anzac day march
(Image: AAP/Glenn Hunt)

Australia’s media is — rightly — getting plenty of accolades over breaking open the story about war crimes by elements in Australia’s special forces in Afghanistan. It’s an example of journalism that delivered on its promise: deep reporting that empowered courageous whistleblowers and gave voices to the victims in Afghan villages. It refused to pull punches, sticking at it over years despite continued state harassment.

It would not have happened without an institution like the ABC, that trained and employed the journalists behind the story, gave them the space, the resources and the time, and defended them and their work.

Now, the official inquiry has rendered it safe for all media to follow up in depth and the reporting has become that rare thing: a deeply Australian story that genuinely shocks the world.

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But if Australia’s media takes the accolades for breaking the story, what’s its responsibility for the “toxic culture” that allowed it to happen?

Australia’s popular media — particularly television — has been a willing follower of the Liberal government’s long campaign to Americanise Australian attitudes to the military. There’s been a deliberate PR strategy to turn the Australian military in part into a secular saint of Australian values and in part a tool to provide an apolitical shield for the government’s most political acts.

Scott Morrison has long been eager to wrap himself up in these signifiers of service. Here he is just last month campaigning in the Queensland election complete with his own tank for the evening news. Last year he revamped the acknowledgement of country to stuff in a call out to veterans, giving a sly wink that undermines the acknowledgement’s core.

But Morrison is just making overt the process started with more nuance under John Howard. Sometime in its second term, the Howard government had a light bulb moment, a recognition of the enduring benefits of using the military to implement policy by other means.

Got political dirty work? Here’s the military to help out. In 2001 the special forces seize MV Tampa with its load of asylum seekers; in 2007 the army leads the Northern Territory intervention; in 2013, the navy is tasked with stopping the boats. In between it pre-paid Australia’s deposit for the US alliance, fighting in Iraq and Afghanistan. Now it’s on offer to the states for the local tasks of fighting bushfires, or hotel quarantine.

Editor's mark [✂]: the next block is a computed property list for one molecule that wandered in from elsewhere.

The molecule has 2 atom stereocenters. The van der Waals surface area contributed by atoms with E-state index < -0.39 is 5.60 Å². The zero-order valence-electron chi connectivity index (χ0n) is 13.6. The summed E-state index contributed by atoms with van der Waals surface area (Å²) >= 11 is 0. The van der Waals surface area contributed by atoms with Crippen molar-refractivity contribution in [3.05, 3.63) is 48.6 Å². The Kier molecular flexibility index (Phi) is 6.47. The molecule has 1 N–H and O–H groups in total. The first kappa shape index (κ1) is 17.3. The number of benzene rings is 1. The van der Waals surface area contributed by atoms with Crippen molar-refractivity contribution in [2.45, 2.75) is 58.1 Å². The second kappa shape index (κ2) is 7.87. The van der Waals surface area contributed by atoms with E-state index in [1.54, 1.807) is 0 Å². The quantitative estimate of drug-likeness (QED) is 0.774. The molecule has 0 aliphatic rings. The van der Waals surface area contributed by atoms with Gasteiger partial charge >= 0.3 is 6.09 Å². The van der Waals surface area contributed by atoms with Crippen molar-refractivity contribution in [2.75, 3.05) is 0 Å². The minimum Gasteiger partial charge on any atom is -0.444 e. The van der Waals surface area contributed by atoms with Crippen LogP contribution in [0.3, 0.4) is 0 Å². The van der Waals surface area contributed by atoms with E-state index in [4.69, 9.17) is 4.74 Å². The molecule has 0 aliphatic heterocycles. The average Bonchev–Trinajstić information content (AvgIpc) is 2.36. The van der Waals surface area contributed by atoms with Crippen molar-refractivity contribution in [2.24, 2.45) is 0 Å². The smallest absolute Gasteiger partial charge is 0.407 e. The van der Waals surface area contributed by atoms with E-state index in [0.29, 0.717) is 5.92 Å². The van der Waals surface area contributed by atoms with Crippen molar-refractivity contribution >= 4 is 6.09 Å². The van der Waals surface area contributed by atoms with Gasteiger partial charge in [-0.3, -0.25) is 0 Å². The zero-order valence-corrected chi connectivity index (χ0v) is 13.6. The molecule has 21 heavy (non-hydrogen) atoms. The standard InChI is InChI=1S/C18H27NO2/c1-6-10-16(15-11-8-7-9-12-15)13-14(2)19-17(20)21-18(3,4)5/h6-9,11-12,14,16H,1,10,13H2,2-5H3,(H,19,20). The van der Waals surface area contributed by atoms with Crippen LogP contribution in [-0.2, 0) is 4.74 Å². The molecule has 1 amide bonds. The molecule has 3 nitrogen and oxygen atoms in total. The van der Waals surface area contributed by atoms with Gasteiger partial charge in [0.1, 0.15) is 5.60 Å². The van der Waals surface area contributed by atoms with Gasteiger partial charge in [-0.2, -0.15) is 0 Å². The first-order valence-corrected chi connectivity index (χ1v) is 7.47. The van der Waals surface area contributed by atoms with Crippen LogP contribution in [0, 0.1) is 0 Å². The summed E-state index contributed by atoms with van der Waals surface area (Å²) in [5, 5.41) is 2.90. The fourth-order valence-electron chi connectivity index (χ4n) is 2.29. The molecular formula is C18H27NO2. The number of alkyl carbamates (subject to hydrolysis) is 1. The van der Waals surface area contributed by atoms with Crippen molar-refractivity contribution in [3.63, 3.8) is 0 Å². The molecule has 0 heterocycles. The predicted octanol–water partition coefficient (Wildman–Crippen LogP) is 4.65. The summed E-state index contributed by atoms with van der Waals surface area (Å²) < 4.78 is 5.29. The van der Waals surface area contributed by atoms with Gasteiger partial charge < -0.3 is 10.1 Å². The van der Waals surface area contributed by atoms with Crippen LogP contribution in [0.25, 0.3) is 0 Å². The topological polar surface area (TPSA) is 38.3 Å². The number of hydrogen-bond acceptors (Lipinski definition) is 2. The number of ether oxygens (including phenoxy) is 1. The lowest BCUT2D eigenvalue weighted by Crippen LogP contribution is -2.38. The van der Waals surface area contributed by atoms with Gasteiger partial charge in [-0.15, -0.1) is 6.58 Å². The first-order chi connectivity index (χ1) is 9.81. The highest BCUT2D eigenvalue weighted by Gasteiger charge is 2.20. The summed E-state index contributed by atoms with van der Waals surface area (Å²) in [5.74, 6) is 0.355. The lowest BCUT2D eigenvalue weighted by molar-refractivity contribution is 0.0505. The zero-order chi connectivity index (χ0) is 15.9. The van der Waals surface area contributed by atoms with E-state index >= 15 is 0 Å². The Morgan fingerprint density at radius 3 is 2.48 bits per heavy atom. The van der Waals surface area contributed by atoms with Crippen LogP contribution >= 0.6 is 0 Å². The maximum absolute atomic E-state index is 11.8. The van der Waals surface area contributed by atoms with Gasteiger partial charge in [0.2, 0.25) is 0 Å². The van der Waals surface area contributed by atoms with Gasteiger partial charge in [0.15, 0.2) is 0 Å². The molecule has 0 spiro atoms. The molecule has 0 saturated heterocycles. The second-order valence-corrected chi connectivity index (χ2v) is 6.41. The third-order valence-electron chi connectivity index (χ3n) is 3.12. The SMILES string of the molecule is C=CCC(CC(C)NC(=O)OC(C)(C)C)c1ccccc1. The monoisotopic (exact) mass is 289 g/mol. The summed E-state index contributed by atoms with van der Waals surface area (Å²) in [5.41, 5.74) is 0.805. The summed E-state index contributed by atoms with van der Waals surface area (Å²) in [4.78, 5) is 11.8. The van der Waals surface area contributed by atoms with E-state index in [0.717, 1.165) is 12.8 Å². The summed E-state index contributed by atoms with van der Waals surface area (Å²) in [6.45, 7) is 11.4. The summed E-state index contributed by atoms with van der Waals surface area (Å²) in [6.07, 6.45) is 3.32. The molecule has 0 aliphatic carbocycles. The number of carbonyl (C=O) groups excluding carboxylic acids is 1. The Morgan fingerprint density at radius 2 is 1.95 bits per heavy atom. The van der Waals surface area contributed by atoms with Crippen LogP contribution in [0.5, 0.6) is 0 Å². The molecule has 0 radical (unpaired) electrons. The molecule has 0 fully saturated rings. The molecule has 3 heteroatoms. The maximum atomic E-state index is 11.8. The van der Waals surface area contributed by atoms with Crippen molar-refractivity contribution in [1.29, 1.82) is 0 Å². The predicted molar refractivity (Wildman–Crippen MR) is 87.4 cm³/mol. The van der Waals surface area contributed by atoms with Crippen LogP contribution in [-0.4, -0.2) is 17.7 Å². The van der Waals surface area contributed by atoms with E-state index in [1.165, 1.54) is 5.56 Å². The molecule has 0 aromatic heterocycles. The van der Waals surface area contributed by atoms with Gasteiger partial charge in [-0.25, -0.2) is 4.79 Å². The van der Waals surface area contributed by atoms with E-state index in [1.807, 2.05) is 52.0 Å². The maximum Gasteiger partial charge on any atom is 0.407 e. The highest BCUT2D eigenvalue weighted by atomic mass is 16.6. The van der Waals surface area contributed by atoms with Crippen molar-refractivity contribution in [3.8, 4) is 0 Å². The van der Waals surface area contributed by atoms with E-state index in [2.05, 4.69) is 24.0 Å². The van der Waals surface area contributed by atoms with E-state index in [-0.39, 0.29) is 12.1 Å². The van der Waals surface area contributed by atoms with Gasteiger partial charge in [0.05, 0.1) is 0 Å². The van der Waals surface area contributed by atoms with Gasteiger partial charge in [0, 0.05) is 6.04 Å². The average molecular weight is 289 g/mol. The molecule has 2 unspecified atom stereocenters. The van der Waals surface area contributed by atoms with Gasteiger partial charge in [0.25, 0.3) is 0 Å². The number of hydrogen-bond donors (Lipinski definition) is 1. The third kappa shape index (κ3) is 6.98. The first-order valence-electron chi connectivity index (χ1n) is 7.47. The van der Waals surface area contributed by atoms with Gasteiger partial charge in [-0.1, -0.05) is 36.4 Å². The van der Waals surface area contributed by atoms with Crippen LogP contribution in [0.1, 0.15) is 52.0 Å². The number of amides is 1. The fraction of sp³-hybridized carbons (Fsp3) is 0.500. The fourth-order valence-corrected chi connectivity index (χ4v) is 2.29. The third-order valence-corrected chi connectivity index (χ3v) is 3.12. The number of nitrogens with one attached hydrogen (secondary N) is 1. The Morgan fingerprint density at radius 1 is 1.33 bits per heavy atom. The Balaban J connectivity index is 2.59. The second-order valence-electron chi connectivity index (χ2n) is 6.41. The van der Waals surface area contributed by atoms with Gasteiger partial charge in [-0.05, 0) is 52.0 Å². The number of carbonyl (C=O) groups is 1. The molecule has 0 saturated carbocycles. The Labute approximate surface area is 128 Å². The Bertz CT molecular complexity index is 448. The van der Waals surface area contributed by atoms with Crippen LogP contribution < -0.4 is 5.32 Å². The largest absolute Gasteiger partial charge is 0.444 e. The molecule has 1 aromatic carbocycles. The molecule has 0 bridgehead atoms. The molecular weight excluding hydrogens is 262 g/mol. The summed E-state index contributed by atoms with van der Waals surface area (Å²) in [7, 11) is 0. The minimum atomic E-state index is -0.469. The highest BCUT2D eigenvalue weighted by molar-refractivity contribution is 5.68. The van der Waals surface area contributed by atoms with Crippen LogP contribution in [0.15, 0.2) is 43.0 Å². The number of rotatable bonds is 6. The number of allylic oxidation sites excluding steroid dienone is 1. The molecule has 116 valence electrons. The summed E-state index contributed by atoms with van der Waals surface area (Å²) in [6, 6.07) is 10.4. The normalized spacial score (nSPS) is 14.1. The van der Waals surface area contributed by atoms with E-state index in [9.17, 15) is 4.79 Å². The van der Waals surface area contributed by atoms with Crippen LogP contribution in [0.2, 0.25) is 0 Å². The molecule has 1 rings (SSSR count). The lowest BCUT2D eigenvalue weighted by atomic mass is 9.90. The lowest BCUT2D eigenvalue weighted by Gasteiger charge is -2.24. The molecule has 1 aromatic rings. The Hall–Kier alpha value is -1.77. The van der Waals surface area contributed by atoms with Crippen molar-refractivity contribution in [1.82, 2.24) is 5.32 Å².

Need a neutral face for, say, governor-general? Who better than an actual general — like the past three appointed by Liberal prime ministers?

It’s been accompanied by a transition from the traditional Australian mourning of “lest we forget” into the more American celebratory “thank you for your service”. In Canberra half-a-billion dollars is being spent on expanding the Australian War Memorial, in the process accelerating its transition from a shrine of remembrance to a showroom of military technology.

The “lest we forget” tradition always captured the spectrum of genuine responses to war, from recognition to horror. It provided space for respectful debate. “Thank you for your service” is weaponised by governments and culture warriors alike to turn aside criticism of public policy as an ungrateful attack on the services.

This shift hasn’t happened by accident. The Department of Defence has its own public relations arm. It (cautiously) embeds journalists and, through the War Memorial, both writes its own official history and provides resources for those popular military books that fill up the shelves of Australian non-fiction.

As war has become less relevant to our day-to-day lives, it’s become more dominant in our cultural lives. Up until the 1980s, both media and politics were full of people who had real experience of war as returned soldiers. Their experiences shaped our cultural understanding of war — with pride, sure, but with more elegy and self-deprecation than bombastic jingoism. In media it’s an understanding held by the remaining handful of front-line war reporters.

Now, understanding of military service is more usually shaped from the outside. It’s more carefully curated, with all the rough edges sanded down — and it’s more readily turned to political ends, pummelling the genuine respect that Australians share for military service into a more shallow appropriation of the ANZAC myth for political ends.

How should the media cover the armed forces? Let us know your thoughts by writing to [email protected]. Please include your full name to be considered for publication in Crikey’s Your Say section.

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Peter Fray
Peter Fray
Editor-in-chief of Crikey
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